• Learn how to handle stress. This is an important part of any program to lower blood pressure. Learn about relaxation methods such as meditation, yoga, or biofeedback.

  • If your provider prescribed medicines, take them exactly as directed. Missing doses may cause your blood pressure to get out of control.

  • If you miss a dose, check with your healthcare provider or pharmacist about what to do.

  • Think about buying an automatic blood pressure machine to check your blood pressure at home. Ask your provider for a recommendation. You can get one of these at most pharmacies.

Using a home blood pressure monitor

Arm resting on table with blood pressure cuff on upper arm. Other hand is pushing start button on blood pressure machine.

The American Heart Association advises the following guidelines for home blood pressure monitoring:

  • Don't smoke or drink coffee for 30 minutes before taking your blood pressure.

  • Go to the bathroom before the test.

  • Relax for at least 5 minutes before taking the measurement.

  • Sit with your back supported (don't sit on a couch or soft chair). Keep your feet on the floor uncrossed. Place your arm on a solid flat surface (such as a table) with the upper part of the arm at heart level. Place the middle of the cuff directly above the bend of the elbow. Check the monitor's instruction manual for an illustration.

  • Take multiple readings. When you measure, take 2 to 3 readings one minute apart and record all of the results.

  • Take your blood pressure at the same time every day, or as your healthcare provider advises.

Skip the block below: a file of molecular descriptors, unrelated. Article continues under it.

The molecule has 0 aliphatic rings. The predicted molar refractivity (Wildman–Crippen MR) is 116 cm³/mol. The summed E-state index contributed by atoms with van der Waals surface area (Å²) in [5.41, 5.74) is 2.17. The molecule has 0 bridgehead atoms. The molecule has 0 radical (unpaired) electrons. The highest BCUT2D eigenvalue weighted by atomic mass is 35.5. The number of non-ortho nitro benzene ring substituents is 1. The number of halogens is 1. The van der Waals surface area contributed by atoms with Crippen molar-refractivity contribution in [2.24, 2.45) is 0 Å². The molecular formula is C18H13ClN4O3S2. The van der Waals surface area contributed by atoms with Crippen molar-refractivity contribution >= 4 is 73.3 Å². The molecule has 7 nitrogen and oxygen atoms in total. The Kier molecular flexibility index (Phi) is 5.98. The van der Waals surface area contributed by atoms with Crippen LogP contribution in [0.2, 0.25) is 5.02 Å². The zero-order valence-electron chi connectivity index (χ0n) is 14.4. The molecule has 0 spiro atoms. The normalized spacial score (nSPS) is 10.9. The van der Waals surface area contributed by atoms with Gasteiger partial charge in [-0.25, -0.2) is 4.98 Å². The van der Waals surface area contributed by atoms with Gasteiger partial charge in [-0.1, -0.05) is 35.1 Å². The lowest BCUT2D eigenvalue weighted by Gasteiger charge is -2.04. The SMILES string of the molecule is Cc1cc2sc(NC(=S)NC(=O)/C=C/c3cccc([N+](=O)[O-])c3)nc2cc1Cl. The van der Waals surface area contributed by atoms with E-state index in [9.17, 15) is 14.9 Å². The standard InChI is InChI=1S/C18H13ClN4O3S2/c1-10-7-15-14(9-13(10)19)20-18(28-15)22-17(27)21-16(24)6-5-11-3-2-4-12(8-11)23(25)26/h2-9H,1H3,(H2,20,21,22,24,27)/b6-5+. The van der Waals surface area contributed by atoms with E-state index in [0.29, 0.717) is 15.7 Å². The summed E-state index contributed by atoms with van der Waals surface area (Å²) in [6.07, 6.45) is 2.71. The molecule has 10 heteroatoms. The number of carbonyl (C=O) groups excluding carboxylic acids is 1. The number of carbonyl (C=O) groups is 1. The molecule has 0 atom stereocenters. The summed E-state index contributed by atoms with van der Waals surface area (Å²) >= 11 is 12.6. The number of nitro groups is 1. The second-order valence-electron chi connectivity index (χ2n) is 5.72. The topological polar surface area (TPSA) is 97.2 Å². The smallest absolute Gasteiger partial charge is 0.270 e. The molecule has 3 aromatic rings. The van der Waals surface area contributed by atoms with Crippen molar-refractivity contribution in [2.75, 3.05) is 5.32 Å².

• Record the date, time, and blood pressure reading.

  • Take the record with you to your next healthcare appointment. If your blood pressure monitor has a built-in memory, just take the monitor with you to your next appointment.

  • Call your provider if you have several high readings. Don't be frightened by one high blood pressure reading. But if you get a few high readings, check in with your healthcare provider.

Follow-up care

You will need to see your healthcare provider regularly. This is to check your blood pressure and to make changes to your medicines. Make a follow-up appointment as directed. Bring the record of your home blood pressure readings to the appointment.

Call 911

Call 911 if you have any of these:

  • Blood pressure of 180/120 or higher and any other symptoms linked to organ damage. These include:

    • Unusual chest pain or shortness of breath

    • Weakness of an arm or leg or one side of the face

    • Problems speaking or seeing

    • Severe headache

    • Sudden severe pain in your belly (abdomen) or back

    • Extreme drowsiness, confusion, or fainting

    • Passing out or seizures

    • Severe dizziness or spinning feeling (vertigo) that doesn't go away



When to get medical advice

Call your healthcare provider right away if any of these occur:

  • Blood pressure of 180/120 or higher, without other symptoms

  • Throbbing or rushing sound in the ears

  • Nosebleed

  • Mild or intermittent dizziness or spinning feeling (vertigo)